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  1. Is it insanely hot? Cause of so much gravity?

  2. Is it close to absolute zero? Cause the matter is so closely packed, there is hardly any space for particles to move?

  3. Is it room temperature? Cause Cooper didn't die in Interstellar when he went into a Black Hole?

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    $\begingroup$ 1) We don't know anything about what's in a black hole. 2) Don't think that everything in Interstellar is scientifically correct or even plausible. $\endgroup$ – HDE 226868 Jan 5 '16 at 0:58
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    $\begingroup$ Interstellar reference was a joke!! $\endgroup$ – Dumbledore Jan 5 '16 at 1:32
  • $\begingroup$ Inside ... we don't know. But we might be able to assign a temp to the event horizon using "black hole thermodynamics" en.wikipedia.org/wiki/Black_hole_thermodynamics $\endgroup$ – Eubie Drew Jan 5 '16 at 3:23
  • $\begingroup$ It might depend where inside the black hole. It's possible that after falling inside a supermassive black hole you wouldn't even notice the event horizon and the inside might be similar to empty space. It's also possible that the massive gravity stretches and tears space time so much that there's some exotic things going on. It's also possible that inside the black hole is an infinitely dense singularity. Densely packed particles tend to be hotter not colder, but packed into a singularity, temperature doesn't make sense. I think, "we don't know" is the best answer. Fun question. $\endgroup$ – userLTK Jan 7 '16 at 5:28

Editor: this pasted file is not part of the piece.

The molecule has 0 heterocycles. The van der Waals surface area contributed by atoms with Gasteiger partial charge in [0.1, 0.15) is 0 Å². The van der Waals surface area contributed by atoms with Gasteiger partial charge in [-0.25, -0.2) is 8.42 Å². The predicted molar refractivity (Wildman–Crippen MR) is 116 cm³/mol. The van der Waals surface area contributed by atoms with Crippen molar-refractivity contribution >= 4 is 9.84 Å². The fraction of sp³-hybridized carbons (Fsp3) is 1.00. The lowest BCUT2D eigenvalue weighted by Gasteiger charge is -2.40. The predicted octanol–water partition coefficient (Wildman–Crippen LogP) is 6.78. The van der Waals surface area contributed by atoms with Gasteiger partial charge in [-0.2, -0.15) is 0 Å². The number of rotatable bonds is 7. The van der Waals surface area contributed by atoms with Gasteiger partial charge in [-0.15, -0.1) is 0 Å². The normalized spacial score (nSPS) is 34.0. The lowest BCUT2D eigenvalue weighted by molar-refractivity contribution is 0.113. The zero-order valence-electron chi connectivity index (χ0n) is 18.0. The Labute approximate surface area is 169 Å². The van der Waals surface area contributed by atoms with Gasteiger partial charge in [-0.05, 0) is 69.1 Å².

• $\begingroup$ @userLTK Thank you for the explanation, sir/madam. $\endgroup$ – Dumbledore Jan 7 '16 at 13:28
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The temperature of a black hole as seen from the outside is the temperature of the Hawking radiation, which @jyoti has discussed.

The temperature you would experience as you fell freely through the event horizon, is a different question. I think the answer depends on what else is falling into the black hole at the same time. From its own viewpoint, everything that falls into a black hole reaches the singularity in a fixed maximum time (a few days for the very largest supermassive black holes) so you could only exchange energy with things that fell in around the same time as you did. If there was very little such stuff, then I don't think you'd notice anything out of the ordinary -- you'd be exposed to the cold of space, just as you were before (assuming the black hole is big enough that you haven't been heated up the tides of the black hole distorting you. On the other hand if lots of stuff was falling into the black hole with you then the whole lot would get churned up, and you'd be falling in as part of a mass of very hot plasma. Eventually, at least in a non-spinning black hole, you'd approach the singularity and be ripped apart by tides.